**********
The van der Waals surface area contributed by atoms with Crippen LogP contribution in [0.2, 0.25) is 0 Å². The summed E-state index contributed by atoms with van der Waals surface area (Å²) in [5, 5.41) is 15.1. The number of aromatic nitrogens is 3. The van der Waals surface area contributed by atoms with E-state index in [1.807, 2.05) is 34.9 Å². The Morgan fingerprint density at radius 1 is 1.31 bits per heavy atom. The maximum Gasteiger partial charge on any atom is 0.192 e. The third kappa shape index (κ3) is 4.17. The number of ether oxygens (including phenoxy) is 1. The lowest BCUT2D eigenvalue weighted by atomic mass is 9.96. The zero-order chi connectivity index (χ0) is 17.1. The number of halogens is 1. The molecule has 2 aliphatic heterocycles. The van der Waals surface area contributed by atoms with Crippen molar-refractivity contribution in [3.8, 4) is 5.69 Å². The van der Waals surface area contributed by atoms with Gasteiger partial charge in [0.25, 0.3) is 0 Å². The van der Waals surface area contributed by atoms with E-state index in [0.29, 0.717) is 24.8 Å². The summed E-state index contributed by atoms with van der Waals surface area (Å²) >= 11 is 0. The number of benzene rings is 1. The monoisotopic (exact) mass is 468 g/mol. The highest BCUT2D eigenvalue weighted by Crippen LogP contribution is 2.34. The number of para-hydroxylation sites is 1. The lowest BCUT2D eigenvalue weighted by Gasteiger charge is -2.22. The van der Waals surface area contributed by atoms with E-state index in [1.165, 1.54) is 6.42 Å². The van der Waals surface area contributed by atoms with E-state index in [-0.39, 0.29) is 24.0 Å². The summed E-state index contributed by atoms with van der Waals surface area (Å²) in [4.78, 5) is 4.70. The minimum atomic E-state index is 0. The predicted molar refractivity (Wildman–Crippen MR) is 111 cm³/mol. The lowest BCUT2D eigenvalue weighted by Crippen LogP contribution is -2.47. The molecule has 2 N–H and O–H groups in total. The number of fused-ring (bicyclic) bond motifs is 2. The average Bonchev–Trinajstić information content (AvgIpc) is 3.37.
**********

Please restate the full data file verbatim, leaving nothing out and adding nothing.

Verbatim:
The van der Waals surface area contributed by atoms with Crippen LogP contribution in [0.2, 0.25) is 0 Å². The summed E-state index contributed by atoms with van der Waals surface area (Å²) in [5, 5.41) is 15.1. The number of aromatic nitrogens is 3. The van der Waals surface area contributed by atoms with E-state index in [1.807, 2.05) is 34.9 Å². The Morgan fingerprint density at radius 1 is 1.31 bits per heavy atom. The maximum Gasteiger partial charge on any atom is 0.192 e. The third kappa shape index (κ3) is 4.17. The number of ether oxygens (including phenoxy) is 1. The lowest BCUT2D eigenvalue weighted by atomic mass is 9.96. The zero-order chi connectivity index (χ0) is 17.1. The number of halogens is 1. The molecule has 2 aliphatic heterocycles. The van der Waals surface area contributed by atoms with Crippen molar-refractivity contribution in [3.8, 4) is 5.69 Å². The van der Waals surface area contributed by atoms with Gasteiger partial charge in [0.25, 0.3) is 0 Å². The van der Waals surface area contributed by atoms with E-state index in [0.29, 0.717) is 24.8 Å². The summed E-state index contributed by atoms with van der Waals surface area (Å²) >= 11 is 0. The number of benzene rings is 1. The monoisotopic (exact) mass is 468 g/mol. The highest BCUT2D eigenvalue weighted by Crippen LogP contribution is 2.34. The number of para-hydroxylation sites is 1. The lowest BCUT2D eigenvalue weighted by Gasteiger charge is -2.22. The van der Waals surface area contributed by atoms with E-state index in [1.165, 1.54) is 6.42 Å². The van der Waals surface area contributed by atoms with E-state index in [-0.39, 0.29) is 24.0 Å². The summed E-state index contributed by atoms with van der Waals surface area (Å²) in [4.78, 5) is 4.70. The minimum atomic E-state index is 0. The predicted molar refractivity (Wildman–Crippen MR) is 111 cm³/mol. The lowest BCUT2D eigenvalue weighted by Crippen LogP contribution is -2.47. The molecule has 2 N–H and O–H groups in total. The number of fused-ring (bicyclic) bond motifs is 2. The average Bonchev–Trinajstić information content (AvgIpc) is 3.37.